Certain plants have strong odors that can override other attractants and drive skunks away. Dried chili pepper, pepper spray, garlic, onions and other pungent spices invoke a sense of danger.
Crush up pepper flakes and mix with water to create a liquid repellent. You can also place open bags or pouches of these dried items around known skunk haunts.
Skunks associate the scent of ammonia with predator urine. Soak old rags in household ammonia and place them in areas of suspected skunk activity. Be sure to wear gloves when handling ammonia, and replace the cloths every few days as the scent diminishes. This imitation predator smell may be enough to make your yard uninviting.
Use Physical Devices to Deter Skunks
In addition to scent repellents, you can incorporate physical barriers and deterrents to scare skunks away from your yard. These objects introduce sudden sounds, lights, and movement that frighten cautious skunks.
Skunks have poor eyesight but a keen sense of hearing. When triggered, motion-activated sprinkler systems spray a strong stream of water in the direction of movement.
Position them along frequented skunk paths or near gardens. The unexpected splash when activated scares skunks, conditioning them to avoid the areas.
For especially stubborn skunks invading gardens or yards, erect a temporary physical barrier like plastic garden fencing or poultry wire. Or even better, make a permanent fence around your garden to keep skunks and other critters out.
Bury fencing 6 inches into the ground to block digging underneath.
Flashing Lights and Sounds
Maybe don’t use this method if you have nearby neighbors, but solar-powered lights, pinwheels adorned with shiny strips of metal, old CDs dangling from strings – these visual stimuli are ambiguous and therefore intimidating. Mix in clanging pie tins, plastic bottles filled with coins or other noisemakers triggered by movement. The distracting lights and sounds create an unpleasant environment.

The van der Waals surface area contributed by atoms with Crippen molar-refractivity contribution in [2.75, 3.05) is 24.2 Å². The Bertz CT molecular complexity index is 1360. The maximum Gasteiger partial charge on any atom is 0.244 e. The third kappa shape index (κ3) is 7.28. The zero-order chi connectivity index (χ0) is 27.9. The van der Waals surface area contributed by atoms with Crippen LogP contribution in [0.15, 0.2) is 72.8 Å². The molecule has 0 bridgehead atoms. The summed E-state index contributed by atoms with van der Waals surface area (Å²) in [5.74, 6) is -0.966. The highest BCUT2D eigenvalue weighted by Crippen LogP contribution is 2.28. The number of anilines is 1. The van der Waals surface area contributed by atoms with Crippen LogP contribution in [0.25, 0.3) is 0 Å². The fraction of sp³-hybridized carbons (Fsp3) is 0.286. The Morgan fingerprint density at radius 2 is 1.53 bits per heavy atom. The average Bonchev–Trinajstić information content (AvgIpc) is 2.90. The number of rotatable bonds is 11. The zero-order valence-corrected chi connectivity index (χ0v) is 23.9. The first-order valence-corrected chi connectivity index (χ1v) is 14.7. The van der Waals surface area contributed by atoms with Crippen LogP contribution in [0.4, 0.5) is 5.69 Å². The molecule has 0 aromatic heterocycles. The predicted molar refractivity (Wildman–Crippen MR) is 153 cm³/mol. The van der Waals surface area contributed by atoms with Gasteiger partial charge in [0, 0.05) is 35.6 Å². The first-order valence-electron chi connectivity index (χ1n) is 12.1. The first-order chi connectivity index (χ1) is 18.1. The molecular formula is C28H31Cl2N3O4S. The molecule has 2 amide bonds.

The main concept behind using physical deterrents is introducing elements of surprise, discomfort and perceived danger. Alone they may not permanently solve skunk issues, but used consistently in coordination with other tactics, you can condition skunks to give your property a wide berth.
Be prepared to move devices around until finding what works best for your landscape.
See Also: What Do Skunks Sound Like?
Getting a Little Help
In the unlikely event that none of the above ideas worked on your particular skunk situation, maybe it’s time for a little professional help. If you decide that’s the case, click the link below to get started.
If Your Dog Gets Skunked…
As mentioned earlier, dogs—bless their innocent, curious natures—do not typically know what to make of a skunk’s warning signs, and can end up with a good dose of a skunk’s best defense on them.
You can opt for an effective commercial product to freshen up your dog, or you can mix up something that will work just as well with common household products.
Mix a quart of hydrogen peroxide, 1/4 cup of baking soda, and a teaspoon of liquid dish soap in a bowl, then use a washrag to bathe the dog thoroughly with this mixture, rinse, then shampoo and rinse again.
The bad odor will be magically gone. If your dog was sprayed in the face, expect bad breath for a prolonged period. Hopefully he’ll remember his experience if he has an encounter of the skunk kind again, but don’t count on it!